Groin pain in athletes

Groin pain in athletes is one of the most difficult and interesting injuries to treat conservatively. Treatment of a groin pain creates phenomenal debate amongst practitioners. My question to you is why does such a common injury create so much controversy? The reason is complicated! The area has a lot of muscles, nerves and tendons that attach to this small area.  Hence, athletes can have adductor related groin pain, abdominal related groin pain, ilio-psoas muscles related pain, abdominal wall related pain, pubic bone or hip related pain….it could even be a nerve irritation related groin pain!

Another topic of debate surrounds the question of when to apply various treatment methods. Practitioners are not always sure when to apply strengthening exercises, stretching or functional training. As mentioned the groin area is an intricate area with many attachments and nerves running through an area. An incorrect treatment approach could leave an athlete out of the game 6 month or longer without positive results. This can be very frustrating for players especially football and rugby players who need to get back to their sport of choice.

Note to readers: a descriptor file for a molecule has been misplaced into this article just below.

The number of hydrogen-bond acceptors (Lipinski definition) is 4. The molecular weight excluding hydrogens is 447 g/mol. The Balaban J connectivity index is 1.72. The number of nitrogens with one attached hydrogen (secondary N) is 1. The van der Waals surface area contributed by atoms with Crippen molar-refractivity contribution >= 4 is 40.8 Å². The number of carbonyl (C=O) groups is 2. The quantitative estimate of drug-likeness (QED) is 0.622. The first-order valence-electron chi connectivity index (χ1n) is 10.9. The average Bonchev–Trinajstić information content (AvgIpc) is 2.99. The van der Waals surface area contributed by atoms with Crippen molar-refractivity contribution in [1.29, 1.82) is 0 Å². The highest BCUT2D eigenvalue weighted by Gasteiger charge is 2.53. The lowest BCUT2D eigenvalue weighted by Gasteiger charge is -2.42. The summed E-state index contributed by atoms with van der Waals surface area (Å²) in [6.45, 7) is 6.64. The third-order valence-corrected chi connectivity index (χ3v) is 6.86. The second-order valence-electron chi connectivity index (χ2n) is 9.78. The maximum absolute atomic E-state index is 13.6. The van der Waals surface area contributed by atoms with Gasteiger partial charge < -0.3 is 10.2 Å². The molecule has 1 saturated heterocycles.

Most groin pain in athletes builds up over time and often unnoticed, athletes carry on with their activities until it becomes unbearable and the pain becomes difficult to pin point. Groin injury signs include slight stiffness or pain around the adductor, hip, pubic bone or abdominal area and usually the pain or discomfort starts one side of the body and then spreads to other regions. The problem has now become more chronic and takes longer to treat and to rehabilitate.

Therefore, the best prevention strategy for a groin injury would be to educate the athletes to seek immediate help from a me or a physiotherapist/osteopath. The best results in treating groin injuries are athletes that came to see me as soon as they felt stiffness or pain around the groin area. An acute injury heals much quicker than an old injury.

When it comes to rehabilitation, my best results are in applying plenty of functional core stability exercises and asking athletes to do short and steady backward running instead of aggravating forward activity. In addition, manual therapy such as applying myofascial release techniques and Mulligan belt techniques have shown positive results in reducing the pain and increasing the functional capacity in athletes.

If you have any groin pain you are welcome to give me a ring or pop into Richmond Osteopaths for a free 15 minute consultation. Please just ask for Fisnik Baliqi.

Posted on the 22nd November, 2014